In Miercom’s lab tests, Secure-Net Gig recognized 88% of attacks thrown its way at 789.6M bit/sec and 98% at rates up to 690.86M bit/sec. According to Intrusion, it will release an upgrade of its gigabit IDS designed to overcome the first version’s shortcomings.

IDS equipment from other vendors hasn’t fared much better in lab tests. The higher the bandwidth, the more the IDS starts dumping packets.

However, two other Gigabit IDS vendors (Internet Security Systems [ISS] and Enterasys Networks), indicate their products have similar shortcomings. Although most vendors don’t like to highlight the limitations of gigabit IDS in their marketing materials, they’re straightforward about it if you ask.

According to Enterasys Networks, the company’s gigabit IDS product, Dragon Sensor™, will not achieve optimum performance over 250M bit/sec. Enterasys added support for gigabit speed to Dragon so it could accept traffic over 100M bit/sec.

IDS works by copying IP traffic to analyze packet and packet flows in depth, so the more packets it needs to look at, the harder it is to perform that job. When an IDS pushes the limit, it just cannot look at the packets.

ISS, who sells BlackIce Sentry Gigabit™, indicates its IDS can perform attack monitoring at speeds up to 600M bit/sec. High performance has been a challenge to IDS for some time. The challenge is the packets per second. On a gigabit link, we could easily cover up to the full pipe. But if the packets are on the small side, ISS tends to drop packets because there are too many packets per second—1500-byte packets are easy, but 64-byte packets are hard. ISS is also working on a new high-speed sensor for release next year that is aimed at overcoming these limitations.

The lower-speed IDS product from ISS, RealSecure Network Sensor™, is designed to monitor 100M bit/sec segments. Some organizations, such as Johns Hopkins University, are harnessing multiple RealSecure sensors using load-balancing equipment (Top Layer Networks’ AppSafe™) to achieve gigabit bandwidth coverage as their nets get faster. If you’re dropping 50% or 60% of the packets in a full-gigabit network, you have to add more probes.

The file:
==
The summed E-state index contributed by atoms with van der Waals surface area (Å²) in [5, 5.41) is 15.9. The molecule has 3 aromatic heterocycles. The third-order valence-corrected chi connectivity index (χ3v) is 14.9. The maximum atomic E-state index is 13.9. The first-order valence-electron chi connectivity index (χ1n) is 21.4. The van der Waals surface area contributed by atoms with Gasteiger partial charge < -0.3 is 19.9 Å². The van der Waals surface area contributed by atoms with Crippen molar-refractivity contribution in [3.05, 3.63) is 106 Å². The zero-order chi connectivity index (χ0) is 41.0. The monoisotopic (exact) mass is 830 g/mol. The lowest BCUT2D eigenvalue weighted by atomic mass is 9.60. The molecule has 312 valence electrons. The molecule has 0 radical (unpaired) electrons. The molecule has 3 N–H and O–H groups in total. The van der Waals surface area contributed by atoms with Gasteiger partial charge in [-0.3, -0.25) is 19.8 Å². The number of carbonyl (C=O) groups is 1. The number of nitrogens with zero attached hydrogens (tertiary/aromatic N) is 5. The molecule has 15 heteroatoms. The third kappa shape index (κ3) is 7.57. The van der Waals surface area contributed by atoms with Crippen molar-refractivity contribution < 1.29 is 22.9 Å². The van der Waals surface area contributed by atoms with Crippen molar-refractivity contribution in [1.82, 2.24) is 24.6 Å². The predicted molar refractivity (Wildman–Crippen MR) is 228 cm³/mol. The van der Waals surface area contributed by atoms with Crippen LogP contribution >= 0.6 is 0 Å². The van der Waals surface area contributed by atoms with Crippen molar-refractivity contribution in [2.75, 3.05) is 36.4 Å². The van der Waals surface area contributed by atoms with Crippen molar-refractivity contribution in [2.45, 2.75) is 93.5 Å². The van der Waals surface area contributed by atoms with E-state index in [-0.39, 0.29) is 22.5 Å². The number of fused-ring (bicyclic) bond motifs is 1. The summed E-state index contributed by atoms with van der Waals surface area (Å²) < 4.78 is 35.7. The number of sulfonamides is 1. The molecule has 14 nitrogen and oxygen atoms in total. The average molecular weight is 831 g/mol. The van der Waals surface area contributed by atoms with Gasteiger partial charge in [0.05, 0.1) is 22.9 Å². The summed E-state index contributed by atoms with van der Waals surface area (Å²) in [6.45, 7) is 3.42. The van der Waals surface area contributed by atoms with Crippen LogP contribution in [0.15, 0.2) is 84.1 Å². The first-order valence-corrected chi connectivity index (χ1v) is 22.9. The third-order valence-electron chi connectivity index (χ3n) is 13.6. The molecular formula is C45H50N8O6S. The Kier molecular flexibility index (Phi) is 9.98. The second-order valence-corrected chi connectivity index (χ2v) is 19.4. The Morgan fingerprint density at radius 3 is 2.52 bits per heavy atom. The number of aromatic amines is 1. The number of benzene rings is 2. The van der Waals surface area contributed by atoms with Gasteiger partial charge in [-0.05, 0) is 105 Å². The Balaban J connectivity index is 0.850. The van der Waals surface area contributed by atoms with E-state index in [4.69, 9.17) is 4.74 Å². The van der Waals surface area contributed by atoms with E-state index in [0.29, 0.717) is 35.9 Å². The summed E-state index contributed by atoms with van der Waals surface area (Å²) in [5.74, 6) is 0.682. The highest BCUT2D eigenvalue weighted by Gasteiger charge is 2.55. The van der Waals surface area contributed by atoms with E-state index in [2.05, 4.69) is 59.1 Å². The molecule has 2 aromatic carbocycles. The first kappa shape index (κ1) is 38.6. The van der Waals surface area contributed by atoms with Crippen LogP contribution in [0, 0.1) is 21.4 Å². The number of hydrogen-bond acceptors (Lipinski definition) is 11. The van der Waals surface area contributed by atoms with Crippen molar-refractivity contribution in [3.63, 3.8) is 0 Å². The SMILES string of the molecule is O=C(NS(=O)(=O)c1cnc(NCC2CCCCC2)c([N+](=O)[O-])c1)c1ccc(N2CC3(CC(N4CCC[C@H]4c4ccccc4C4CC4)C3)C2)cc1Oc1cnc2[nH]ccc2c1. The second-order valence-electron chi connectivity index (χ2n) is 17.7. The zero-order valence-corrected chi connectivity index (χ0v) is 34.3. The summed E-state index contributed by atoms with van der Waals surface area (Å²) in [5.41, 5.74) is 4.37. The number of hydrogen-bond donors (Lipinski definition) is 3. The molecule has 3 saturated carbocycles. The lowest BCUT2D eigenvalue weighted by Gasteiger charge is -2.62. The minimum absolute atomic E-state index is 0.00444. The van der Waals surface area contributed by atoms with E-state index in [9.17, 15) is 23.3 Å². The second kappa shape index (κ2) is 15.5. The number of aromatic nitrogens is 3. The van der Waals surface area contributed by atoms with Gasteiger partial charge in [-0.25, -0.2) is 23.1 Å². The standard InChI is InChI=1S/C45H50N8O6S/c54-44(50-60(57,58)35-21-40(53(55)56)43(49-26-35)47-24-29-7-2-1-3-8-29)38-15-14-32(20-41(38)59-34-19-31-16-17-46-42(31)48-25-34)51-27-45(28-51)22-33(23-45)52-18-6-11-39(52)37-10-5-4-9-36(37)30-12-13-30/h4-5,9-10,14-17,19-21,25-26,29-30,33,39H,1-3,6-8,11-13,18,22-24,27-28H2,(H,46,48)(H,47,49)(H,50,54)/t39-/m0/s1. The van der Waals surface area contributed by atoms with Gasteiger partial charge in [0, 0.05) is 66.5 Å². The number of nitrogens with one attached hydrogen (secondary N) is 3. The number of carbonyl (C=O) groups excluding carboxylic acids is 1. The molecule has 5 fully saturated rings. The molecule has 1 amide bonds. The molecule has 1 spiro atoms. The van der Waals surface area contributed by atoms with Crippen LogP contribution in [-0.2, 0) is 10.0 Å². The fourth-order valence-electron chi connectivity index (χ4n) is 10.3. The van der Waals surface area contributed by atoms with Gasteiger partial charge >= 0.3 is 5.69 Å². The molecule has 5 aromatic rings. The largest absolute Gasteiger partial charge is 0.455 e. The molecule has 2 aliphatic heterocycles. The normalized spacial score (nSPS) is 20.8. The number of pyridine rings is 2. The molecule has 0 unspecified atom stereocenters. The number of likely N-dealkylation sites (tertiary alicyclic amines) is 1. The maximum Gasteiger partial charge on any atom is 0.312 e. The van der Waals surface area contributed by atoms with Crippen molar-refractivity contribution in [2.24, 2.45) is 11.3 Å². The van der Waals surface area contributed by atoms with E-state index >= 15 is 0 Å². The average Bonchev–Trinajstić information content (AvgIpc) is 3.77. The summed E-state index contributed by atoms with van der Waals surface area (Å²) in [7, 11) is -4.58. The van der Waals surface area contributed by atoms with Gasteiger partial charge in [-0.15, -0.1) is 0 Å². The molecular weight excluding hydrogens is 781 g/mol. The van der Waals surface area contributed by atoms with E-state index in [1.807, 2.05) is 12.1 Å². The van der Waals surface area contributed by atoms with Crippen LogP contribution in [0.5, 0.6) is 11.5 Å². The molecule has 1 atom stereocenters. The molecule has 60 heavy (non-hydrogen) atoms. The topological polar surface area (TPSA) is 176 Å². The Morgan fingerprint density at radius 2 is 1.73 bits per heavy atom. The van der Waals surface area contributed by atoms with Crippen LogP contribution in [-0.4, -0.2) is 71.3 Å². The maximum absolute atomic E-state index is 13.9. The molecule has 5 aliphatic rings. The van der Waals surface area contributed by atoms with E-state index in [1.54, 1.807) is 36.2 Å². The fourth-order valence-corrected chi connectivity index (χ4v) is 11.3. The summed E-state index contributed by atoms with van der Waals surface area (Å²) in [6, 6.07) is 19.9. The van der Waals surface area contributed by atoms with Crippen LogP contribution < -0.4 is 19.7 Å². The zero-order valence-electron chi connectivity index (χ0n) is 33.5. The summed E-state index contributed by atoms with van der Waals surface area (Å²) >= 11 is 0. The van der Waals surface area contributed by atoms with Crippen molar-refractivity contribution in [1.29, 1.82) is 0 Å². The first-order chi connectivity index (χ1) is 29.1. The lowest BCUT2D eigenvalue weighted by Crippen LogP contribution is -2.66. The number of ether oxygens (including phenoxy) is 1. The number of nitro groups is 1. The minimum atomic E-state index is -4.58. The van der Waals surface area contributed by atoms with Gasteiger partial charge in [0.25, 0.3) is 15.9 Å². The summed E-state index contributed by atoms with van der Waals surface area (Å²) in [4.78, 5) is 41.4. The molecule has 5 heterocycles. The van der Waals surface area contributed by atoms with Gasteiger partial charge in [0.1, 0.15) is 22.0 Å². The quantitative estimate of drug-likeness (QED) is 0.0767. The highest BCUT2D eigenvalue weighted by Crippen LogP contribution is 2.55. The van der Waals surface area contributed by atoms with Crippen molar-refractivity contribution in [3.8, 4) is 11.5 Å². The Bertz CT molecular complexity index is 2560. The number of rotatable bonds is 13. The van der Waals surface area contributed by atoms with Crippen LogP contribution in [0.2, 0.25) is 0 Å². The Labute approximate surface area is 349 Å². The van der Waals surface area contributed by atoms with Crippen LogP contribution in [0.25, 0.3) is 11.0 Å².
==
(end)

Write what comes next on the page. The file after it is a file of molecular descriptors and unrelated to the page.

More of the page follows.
Load balancing is certainly a decent idea. It’s a technique you can throw at the problem. Historically, you normally cannot handle more than 600M bit/sec with an IDS. Although Top Layer pushes its load-balancing equipment as specialized for IDS, balancing the load of IDS can be performed with switches from Arrow-Point Communications (now Cisco), F5 Networks, and other vendors. However, costs rise when multiple IDS have to be used with load-balancing gear in lieu of gigabit IDS that cannot reliably handle the traffic stress. Load balancing is a crutch.

Gigabit ManHunt™ does not falter at high speeds, a claim backed by a Miercom lab test. But the product is designed differently from the signature-based offerings from ISS, Enterasys, and Intrusion. ManHunt spots anomalies or unusual traffic, but it doesn’t provide nearly the level of detail about applications under attack as its competitor’s products do.

Faster networks aren’t the only challenge IDS vendors face. Their biggest fear may be new hacker tools with names such as Stick, Snot, and Whisker that generate bogus TCP traffic with the goal of interfering with routers and IDSs.

If you can plug tools such as these into the same hub as the IDS, you can deceive any network IDS. These hacker tools generate so many suspicious events that they can overwhelm any IDS sensor and let hackers sneak through in the process, or they can even cause an IDS to buckle completely.

These hacker tools work over T-3 or DSL connections to overwhelm IDS, although less effectively. For network managers who want to test how well their IDS is performing, professional engineering tools can generate a variety of attacks that might occur during Web sessions.